I was sad to say good-bye to Oaxaca, but excited for the day. The sections went well, a few cars crashed but none from our class. The first few kilometers of the first race section were the same as in qualifying, so we were at least prepared for that. We had also been told about how people line the route, waving and cheering. Families drove their trucks from their farms to the main road to get a glimpse of the race cars whizzing by. It was very cool! When we were in the transit sections, we'd wave back and they'd cheer all the more.
We were not prepared for the reception we'd receive in Zacatecas.
After an exhausting day of driving, we pulled into town and were met by streets lined with spectators. They were all waving, cheering, clapping, waving flags, and taking pictures. Near the arrival arch, they had poured into the street. We had only our car's width of space to drive through the arch. I stuck my hand out to wave and people grabbed it to shake my hand, gave me high-fives, wish us luck, welcome us to their town. Little kids just wanted to touch my hand, even if was for a second. I was really touched by this. The excitement was so genuine and unabashed. We may be in this extraordinary race, driving an extraordinary car - but we are really ordinary people. I didn't feel worthy of such a welcome - but this event, The Mexican Road Race is HUGE to the people of Mexico. It's a uniting event for these towns and the country. In a strange way, all this fuss made me feel very humble. The event is much more exciting than I am - but to the fans, we are one and the same.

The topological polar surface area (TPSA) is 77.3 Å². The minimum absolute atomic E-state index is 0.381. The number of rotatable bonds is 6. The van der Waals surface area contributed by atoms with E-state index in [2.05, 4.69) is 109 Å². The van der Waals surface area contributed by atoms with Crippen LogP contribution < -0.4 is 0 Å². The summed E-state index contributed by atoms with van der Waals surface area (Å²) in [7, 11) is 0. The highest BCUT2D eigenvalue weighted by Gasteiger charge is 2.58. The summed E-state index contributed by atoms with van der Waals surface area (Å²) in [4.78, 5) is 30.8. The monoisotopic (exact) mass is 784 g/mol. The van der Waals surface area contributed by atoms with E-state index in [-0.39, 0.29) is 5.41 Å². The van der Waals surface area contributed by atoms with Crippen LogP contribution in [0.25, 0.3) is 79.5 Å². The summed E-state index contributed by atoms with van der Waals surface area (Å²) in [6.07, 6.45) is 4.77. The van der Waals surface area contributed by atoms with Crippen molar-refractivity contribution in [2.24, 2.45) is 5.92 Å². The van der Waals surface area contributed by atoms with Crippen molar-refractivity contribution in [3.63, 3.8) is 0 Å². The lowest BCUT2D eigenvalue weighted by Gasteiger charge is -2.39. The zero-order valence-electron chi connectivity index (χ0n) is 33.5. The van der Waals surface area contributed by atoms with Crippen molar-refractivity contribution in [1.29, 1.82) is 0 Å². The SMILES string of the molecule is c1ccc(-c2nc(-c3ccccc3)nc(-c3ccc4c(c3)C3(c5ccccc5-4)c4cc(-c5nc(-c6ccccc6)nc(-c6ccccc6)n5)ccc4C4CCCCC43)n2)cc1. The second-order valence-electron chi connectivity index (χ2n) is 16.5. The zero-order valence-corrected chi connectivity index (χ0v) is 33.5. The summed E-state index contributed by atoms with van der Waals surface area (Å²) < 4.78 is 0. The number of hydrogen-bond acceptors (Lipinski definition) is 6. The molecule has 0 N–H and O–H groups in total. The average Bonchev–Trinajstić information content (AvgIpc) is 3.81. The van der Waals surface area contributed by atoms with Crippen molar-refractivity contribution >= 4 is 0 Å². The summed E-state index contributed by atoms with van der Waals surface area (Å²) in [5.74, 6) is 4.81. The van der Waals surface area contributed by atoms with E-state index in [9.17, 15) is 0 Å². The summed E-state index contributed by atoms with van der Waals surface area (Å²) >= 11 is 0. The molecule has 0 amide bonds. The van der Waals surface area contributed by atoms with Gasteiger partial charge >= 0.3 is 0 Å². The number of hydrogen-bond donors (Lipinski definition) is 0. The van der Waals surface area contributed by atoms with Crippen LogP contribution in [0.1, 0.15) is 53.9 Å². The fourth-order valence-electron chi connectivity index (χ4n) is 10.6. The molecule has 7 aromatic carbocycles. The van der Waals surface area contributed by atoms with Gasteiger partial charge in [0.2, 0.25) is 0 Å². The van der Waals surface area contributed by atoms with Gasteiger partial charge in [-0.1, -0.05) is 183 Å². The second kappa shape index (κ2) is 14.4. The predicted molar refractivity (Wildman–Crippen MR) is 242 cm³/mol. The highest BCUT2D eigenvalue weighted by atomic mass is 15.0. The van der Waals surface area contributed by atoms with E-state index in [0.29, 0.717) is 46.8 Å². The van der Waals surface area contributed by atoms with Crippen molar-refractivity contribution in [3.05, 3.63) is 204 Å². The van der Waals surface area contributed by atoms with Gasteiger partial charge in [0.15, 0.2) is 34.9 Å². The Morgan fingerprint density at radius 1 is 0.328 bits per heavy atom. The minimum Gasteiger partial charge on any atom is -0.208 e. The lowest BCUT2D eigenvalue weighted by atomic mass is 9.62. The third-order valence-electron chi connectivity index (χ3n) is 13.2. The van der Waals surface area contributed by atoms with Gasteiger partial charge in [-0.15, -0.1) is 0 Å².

The La Carrera arrival in Tehuacan is an annual reason for the town to party. There was a band, beer tents, vendors, food, dancing, and tons of people. A man asked me to talk to his English students - a group of young women who were anxious to converse in English with actual Americans. I asked if any of them had their driver's license - hoping to initiate a conversation about the opportunities for women in racing. None of them had one. None of them wanted one. Everyone takes the bus or rides a bike. So much for me being inspirational. :) I did tell them about the donkey in the race section - which made them furrow their brow but laugh politely. Then I remembered that 1 of the 4 Spanish words I know is "burro" and that made the story much funnier to them.
Our driver's meeting/awards ceremony was in the Historic Section of Tehuacan. There was a big party of some kind going on outside with a band and dancers. There was a band for our ceremony too, a very formal and well drummed flag ceremony, some local beauty queen, and the mayor. Every time the winners of a particular class were announced, the band played a few bars of some congratulatory song that sounded a lot like "The bear came over the mountain." After 5 or 6 groups of winners were announced, the song had permanently embedded itself into our brains, and Emil and I hummed it for the rest of the night.